This diary is crossposted from They Gave Us a Republic where it is the third post in a three-part series. Links to the first two posts are in the very first sentence.  –BG


I have been something of a broken record over the last month or so, insisting that the rest of the country should be so lucky as to have the government take over their health care, and I speak from experience.

Yesterday I had surgery on your dime. One week after being seen by the specialist and surgeon in one appointment that I had to wait a mere three days for, and I didn’t have to get a referal to the specialty clinic from my PCP. Nor did I have to get any pre-authorizations from an insurance company to see a specialist and have a procedure.

There were no middlemen anywhere standing between me and my care team.

I have already told you about the recurring problem that took me to the OR yesterday, so today I will just tell you about the experience.

Same-day surgery starts about 0500, and the elderly and diabetics go first. Younger and healthier people who can tolerate a longer fast go later in the morning. I was scheduled to arrive at 0700 with an 0830 procedure. Of course that didn’t happen and I did not expect it to. I know that a doctor doesn’t leave one patient before he or she is finished to go on to the next. So I dropped my netbook in my backpack and headed out the door about 6:30 to catch an express bus at the end of my block that would take me to Union Station where I caught the bus that serves Hospital Hill, and walked in to the outpatient surgery waiting room and registered at 7:05. I answered the series of questrions that would be repeated five more times before going to the OR and after identifying myself (DoB, MR#) they put a patient ID wristband on my left wrist and a drug allergy wristband on my right. Then I took a seat, popped the little guy open, logged on to the hospital’s wifi and smacked David Broder around a little bit while I waited my turn.  About the time I was finishing that, my husband caught up with me – he had stayed home to get Zoe off to school. (That is our job – by the time she wakes up for school, her mom has been at work for two hours already.)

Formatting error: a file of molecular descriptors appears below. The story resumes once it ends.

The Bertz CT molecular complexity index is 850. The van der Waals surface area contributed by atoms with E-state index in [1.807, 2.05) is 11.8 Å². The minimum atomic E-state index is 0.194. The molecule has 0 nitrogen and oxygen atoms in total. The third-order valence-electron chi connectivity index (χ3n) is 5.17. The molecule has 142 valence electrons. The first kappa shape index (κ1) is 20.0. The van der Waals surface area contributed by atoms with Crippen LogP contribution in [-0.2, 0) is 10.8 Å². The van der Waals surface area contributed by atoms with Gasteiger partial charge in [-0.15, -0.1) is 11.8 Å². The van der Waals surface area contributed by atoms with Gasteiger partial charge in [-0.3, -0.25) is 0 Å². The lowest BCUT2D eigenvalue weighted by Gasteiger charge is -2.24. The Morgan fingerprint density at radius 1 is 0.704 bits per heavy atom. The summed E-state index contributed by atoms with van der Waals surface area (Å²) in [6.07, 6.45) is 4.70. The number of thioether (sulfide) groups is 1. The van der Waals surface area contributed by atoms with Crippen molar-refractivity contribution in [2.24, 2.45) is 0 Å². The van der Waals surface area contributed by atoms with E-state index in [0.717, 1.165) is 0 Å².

About twenty minutes later, they called me back and I was prepped. The nurse who was prepping me took my vitals, asked the series of questions again, gave me a gown and booties to change into, took my clothes and put them in a locker and did a pregnancy test to make sure that I could safely be anesthetized and disn’t have a stroke on the spot. Then the anesthesiologist came to talk to me and ask the same list of questions. Another nurse came in and set my IV – and when I told her where I have a nice big fat vein on my forearm that runs between two muscles and never infiltrates, she was more than happy to listen and set it there.  As soon as the IV was set, they brought my husband back to the room where I was waiting and he stayed with me until they took me to the OR about twenty or thirty minutes later.